“The ability to secure meaning in the course of our experience is a basic human need… But meaning is not simply found; it is constructed.” – Elliot Eisner
A few days ago I participated in a Twitter chat led by a physician-educator from the United Kingdom. This Twitter chat (#ukmeded) is usually held on Thursdays at 9:00 pm UK time. This was a rich discussion on Twitter, and it also allowed me to participate in a discussion with people from other parts of the world. The most recent topic was on assessment (follow the link and learn more about the subtopics discussed).
One of the interesting questions discussed was: “Does assessment drive learning?”
According to the ACGME (2011), assessment is defined as an ongoing process of gathering and interpreting information about a learner’s knowledge, skills, and/or behavior. The ACGME also provides a document on the components of a formative evaluation for residents.
The importance of a formative assessment lies in its usefulness of helping learners and assessors to know where they are and what they need to do to improve. This type of assessment, when done impromptu and appropiately in the form of descriptive-feedback, must be timely, specific, and ideally correlative to the six competency domains. Assessments may also be spaced out at longer intervals, but even at these times it should also be specific as to what the learner’s performance level is and a description of how to improve.<
Formative assessment has also been used in other settings to evaluate and modify the teacher’s effectiveness by the adult learner. Improvement is also more effective when the assessor focuses on the task performance and not the learner’s ego.Dylan Wiliam, Ph.D. has researched formative assessment extensibly and describes two types of feedbacks:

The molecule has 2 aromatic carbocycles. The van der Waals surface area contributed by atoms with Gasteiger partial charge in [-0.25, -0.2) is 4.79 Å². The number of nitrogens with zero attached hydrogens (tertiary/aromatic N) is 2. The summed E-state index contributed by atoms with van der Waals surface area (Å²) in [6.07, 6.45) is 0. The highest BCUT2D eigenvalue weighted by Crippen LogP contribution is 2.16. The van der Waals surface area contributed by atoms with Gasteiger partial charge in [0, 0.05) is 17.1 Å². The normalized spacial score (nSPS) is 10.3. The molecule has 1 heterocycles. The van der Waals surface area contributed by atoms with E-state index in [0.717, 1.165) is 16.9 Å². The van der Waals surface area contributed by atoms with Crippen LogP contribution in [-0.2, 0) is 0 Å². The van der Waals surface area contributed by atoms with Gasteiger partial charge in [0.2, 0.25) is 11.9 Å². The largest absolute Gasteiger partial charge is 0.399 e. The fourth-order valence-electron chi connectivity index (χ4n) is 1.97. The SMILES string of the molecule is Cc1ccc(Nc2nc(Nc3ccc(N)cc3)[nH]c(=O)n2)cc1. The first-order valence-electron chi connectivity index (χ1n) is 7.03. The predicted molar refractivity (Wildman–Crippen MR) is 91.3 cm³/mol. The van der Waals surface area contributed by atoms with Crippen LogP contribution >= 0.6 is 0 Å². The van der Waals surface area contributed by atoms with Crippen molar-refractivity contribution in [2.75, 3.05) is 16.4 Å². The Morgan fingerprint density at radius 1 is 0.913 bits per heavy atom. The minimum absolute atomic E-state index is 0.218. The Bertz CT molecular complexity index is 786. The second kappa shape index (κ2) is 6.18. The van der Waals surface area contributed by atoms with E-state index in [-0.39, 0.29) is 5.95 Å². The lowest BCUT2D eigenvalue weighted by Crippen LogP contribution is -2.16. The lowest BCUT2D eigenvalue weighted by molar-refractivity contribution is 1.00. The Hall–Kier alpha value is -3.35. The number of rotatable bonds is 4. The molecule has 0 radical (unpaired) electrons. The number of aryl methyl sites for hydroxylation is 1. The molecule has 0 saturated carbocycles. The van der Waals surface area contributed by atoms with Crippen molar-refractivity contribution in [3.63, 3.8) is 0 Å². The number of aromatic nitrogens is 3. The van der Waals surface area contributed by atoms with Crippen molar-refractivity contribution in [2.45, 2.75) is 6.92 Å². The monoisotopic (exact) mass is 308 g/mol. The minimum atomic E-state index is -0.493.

- Ego-involving: Not useful to the learner
- Task-involving: Helpful to the learner
Summative assessments, when valid and reliable, are more appropriate to make high stakes decisions. Be aware that “data from the formative assessment should not be used to make high stakes decisions (promotion, graduation),” according to the ACGME. Benchmarks/standards are used to evaluate the learner, and it usually takes place at the end of the year. It is a good habit to be aware of what type of evaluation your residency program uses and its components so you know up to what standards you are being compared to. Adult learners for the most part are self-directed, self-evaluators, and should take a big part in the development of the curriculum where they can state what their needs are. This is a bit controversial due to the fact that evaluators who might be long removed from training lay out different curriculum needs than the adult learner’s.
When using formative and summative assessments, like everything else in medical training, it is important to factor in and ensure patient safety. These tools also offer an opportunity for the learner to improve on his/her practice of medicine. So to answer the original question posed by Dr. Natalie Lafferty (@nlafferty) and Dr. Anne Marie Cunningham (@amcunningham), it is my belief that formative assessment drives learning, while summative assessment does not. Summative assessment is what institutions use to tell the world their assessment about the learner.
|Formative assessment is FOR learning.
Summative assessment is OF learning.
To learn more, watch Dr. Carla Pugh’s above YouTube talk on “Advancing Healthcare Quality Through Formative and Summative Assessment”
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